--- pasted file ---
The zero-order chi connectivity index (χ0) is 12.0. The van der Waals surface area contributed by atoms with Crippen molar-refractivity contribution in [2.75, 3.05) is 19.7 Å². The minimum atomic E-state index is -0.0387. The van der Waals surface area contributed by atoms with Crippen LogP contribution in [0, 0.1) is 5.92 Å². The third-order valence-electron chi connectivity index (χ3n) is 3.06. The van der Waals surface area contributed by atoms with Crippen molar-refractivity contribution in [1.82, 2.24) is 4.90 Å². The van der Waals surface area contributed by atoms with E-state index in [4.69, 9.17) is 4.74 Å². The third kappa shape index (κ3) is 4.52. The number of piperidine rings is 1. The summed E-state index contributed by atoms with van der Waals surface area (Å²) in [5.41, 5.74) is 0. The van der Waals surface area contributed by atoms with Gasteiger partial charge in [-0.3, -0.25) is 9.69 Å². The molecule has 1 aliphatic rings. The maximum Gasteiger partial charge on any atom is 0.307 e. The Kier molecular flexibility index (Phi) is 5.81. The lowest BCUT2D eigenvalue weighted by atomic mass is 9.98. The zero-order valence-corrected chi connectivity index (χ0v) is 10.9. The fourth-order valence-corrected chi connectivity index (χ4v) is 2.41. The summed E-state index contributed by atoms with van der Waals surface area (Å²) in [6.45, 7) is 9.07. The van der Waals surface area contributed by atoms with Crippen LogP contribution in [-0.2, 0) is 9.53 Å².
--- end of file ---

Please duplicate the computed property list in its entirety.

The zero-order chi connectivity index (χ0) is 12.0. The van der Waals surface area contributed by atoms with Crippen molar-refractivity contribution in [2.75, 3.05) is 19.7 Å². The minimum atomic E-state index is -0.0387. The van der Waals surface area contributed by atoms with Crippen LogP contribution in [0, 0.1) is 5.92 Å². The third-order valence-electron chi connectivity index (χ3n) is 3.06. The van der Waals surface area contributed by atoms with Crippen molar-refractivity contribution in [1.82, 2.24) is 4.90 Å². The van der Waals surface area contributed by atoms with E-state index in [4.69, 9.17) is 4.74 Å². The third kappa shape index (κ3) is 4.52. The number of piperidine rings is 1. The summed E-state index contributed by atoms with van der Waals surface area (Å²) in [5.41, 5.74) is 0. The van der Waals surface area contributed by atoms with Gasteiger partial charge in [-0.3, -0.25) is 9.69 Å². The molecule has 1 aliphatic rings. The maximum Gasteiger partial charge on any atom is 0.307 e. The Kier molecular flexibility index (Phi) is 5.81. The lowest BCUT2D eigenvalue weighted by atomic mass is 9.98. The zero-order valence-corrected chi connectivity index (χ0v) is 10.9. The fourth-order valence-corrected chi connectivity index (χ4v) is 2.41. The summed E-state index contributed by atoms with van der Waals surface area (Å²) in [6.45, 7) is 9.07. The van der Waals surface area contributed by atoms with Crippen LogP contribution in [-0.2, 0) is 9.53 Å².